TLS 1.3 improves over previous versions of the TLS (SSL) protocol in several important ways
What is the difference between TLS 1.3 and TLS 1.2?
TLS 1.3 is the latest version of the TLS protocol. TLS, which is used by HTTPS and other network protocols for encryption, is the modern version of SSL. TLS 1.3 dropped support for older, less secure cryptographic features, and it sped up TLS handshakes, among other improvements.
For context, the Internet Engineering Task Force (IETF) published TLS 1.3 in August 2018. TLS 1.2, the version it replaced, was standardized a decade previously, in 2008.
What are the advantages of using the latest TLS version?
In a nutshell, TLS 1.3 is faster and more secure than TLS 1.2. One of the changes that make TLS 1.3 faster is an update to the way a TLS handshake works: TLS handshakes in TLS 1.3 only require one round trip (or back-and-forth communication) instead of two, shortening the process by a few milliseconds. And in cases when the client has connected to a website before, the TLS handshake will have zero round trips. This makes HTTPS connections faster, cutting down latency and improving the overall user experience.
Many of the major vulnerabilities in TLS 1.2 had to do with older cryptographic algorithms that were still supported. TLS 1.3 drops support for these vulnerable cryptographic algorithms, and as a result, it is less vulnerable to cyber attacks.
Why are there different TLS versions?
Updates are a natural part of software development. Computer systems are so complex that it is inevitable that they’ll need repairs or improvements to be more efficient or more secure. Any software is going to have vulnerabilities – flaws that an attacker can exploit.
In the case of TLS, parts of the protocol carried over from its early days in the 1990s resulted in several high-profile vulnerabilities persisting in TLS 1.2. Additionally, those who work on developing the protocol are continually identifying inefficiencies that can be eliminated.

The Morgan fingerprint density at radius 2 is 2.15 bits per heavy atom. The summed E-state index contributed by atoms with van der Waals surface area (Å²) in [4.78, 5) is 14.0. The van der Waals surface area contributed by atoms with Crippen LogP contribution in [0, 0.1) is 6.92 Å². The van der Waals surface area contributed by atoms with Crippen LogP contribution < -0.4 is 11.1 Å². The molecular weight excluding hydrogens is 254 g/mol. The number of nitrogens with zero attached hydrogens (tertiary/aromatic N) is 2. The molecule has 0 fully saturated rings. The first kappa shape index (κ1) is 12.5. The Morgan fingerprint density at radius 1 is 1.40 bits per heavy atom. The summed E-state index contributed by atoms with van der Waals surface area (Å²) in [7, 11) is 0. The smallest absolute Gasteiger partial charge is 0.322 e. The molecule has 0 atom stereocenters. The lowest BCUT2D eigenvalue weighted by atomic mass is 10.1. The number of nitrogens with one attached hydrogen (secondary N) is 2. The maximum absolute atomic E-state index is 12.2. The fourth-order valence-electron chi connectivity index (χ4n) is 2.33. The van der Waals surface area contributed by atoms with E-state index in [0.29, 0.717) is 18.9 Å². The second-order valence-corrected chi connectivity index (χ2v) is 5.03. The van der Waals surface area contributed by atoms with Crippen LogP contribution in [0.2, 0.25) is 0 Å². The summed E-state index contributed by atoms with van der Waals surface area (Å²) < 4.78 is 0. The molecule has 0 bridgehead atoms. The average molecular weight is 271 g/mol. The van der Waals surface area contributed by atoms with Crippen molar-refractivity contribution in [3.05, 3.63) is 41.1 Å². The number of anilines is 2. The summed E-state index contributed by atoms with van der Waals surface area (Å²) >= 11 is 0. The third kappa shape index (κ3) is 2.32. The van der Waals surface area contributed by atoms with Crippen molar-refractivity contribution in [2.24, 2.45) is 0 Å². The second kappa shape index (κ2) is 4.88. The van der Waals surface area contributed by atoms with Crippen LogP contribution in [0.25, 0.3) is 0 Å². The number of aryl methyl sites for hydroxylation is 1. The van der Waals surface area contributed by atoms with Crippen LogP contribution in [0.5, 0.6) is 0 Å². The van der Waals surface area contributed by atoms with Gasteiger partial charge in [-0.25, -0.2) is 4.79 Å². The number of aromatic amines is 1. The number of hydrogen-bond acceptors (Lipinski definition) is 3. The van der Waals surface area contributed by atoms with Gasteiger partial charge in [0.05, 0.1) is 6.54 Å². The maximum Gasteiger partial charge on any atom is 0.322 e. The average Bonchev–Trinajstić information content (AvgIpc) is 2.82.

How do new versions of TLS get developed?
The IETF is in charge of developing TLS, codifying feedback and ideas via a document known as a “Request For Comments,” or an RFC. Most protocols on the Internet are defined via RFCs. All RFCs are numbered; TLS 1.3 is defined by RFC 8446.
Once a new version of a protocol is released, it’s up to browsers and operating systems to build support for those protocols. All operating systems and browsers should want better performance and security, so they have an incentive to do so. However, it can still take some time for support for updated protocols to be widespread, especially because private businesses and consumers may be slow to adopt the latest versions of browsers, applications, and operating systems.
What is a vulnerability?
A software vulnerability is a flaw in the design of a computer program that an attacker can take advantage of to perform a malicious activity or gain illicit access. Essentially, vulnerabilities are inevitable in computer systems, just as it is practically impossible to build a bank that is impregnable to highly determined bank robbers.
The security community documents and catalogs vulnerabilities as they are discovered and described. Known vulnerabilities are assigned a number, like CVE-2016-0701. (The first number is the year when it was discovered.)
What are some important SSL and TLS vulnerabilities?
A number of outdated cryptography features resulted in vulnerabilities or enabled specific kinds of cyber attacks. Here is a non-exhaustive list of TLS 1.2 cryptography weaknesses, and the vulnerabilities or attacks associated with them.
- RSA key transport: Doesn’t provide forward secrecy
- CBC mode ciphers: BEAST and Lucky 13 attacks
- RC4 stream cipher: Not secure for use in HTTPS
- Arbitrary Diffie-Hellman groups: CVE-2016-0701
- Export ciphers: FREAK and LogJam attacks
A lot of TLS 1.2 features have been removed in addition to those listed above. The idea is to make it impossible for someone to enable the vulnerable aspects of TLS 1.2. This is somewhat like when the government made it illegal to manufacture new cars without seatbelts: The goal of the regulations was for seatbelt-less cars to be phased out so that everyone would be safer. For a while, drivers could still choose to use older car models and be less safe, but eventually those more dangerous cars disappeared from the roads.
Does Cloudflare support TLS 1.3?
Cloudflare prioritizes supporting all the latest, most secure versions of networking protocols. Cloudflare immediately offered support for TLS 1.3; in fact, Cloudflare supported TLS 1.3 back in 2016, before the IETF finished fine-tuning it.
For more technical details on TLS 1.3 and how it differs from TLS 1.2, see this detailed look at TLS 1.3 by Cloudflare Head of Cryptography Nick Sullivan.
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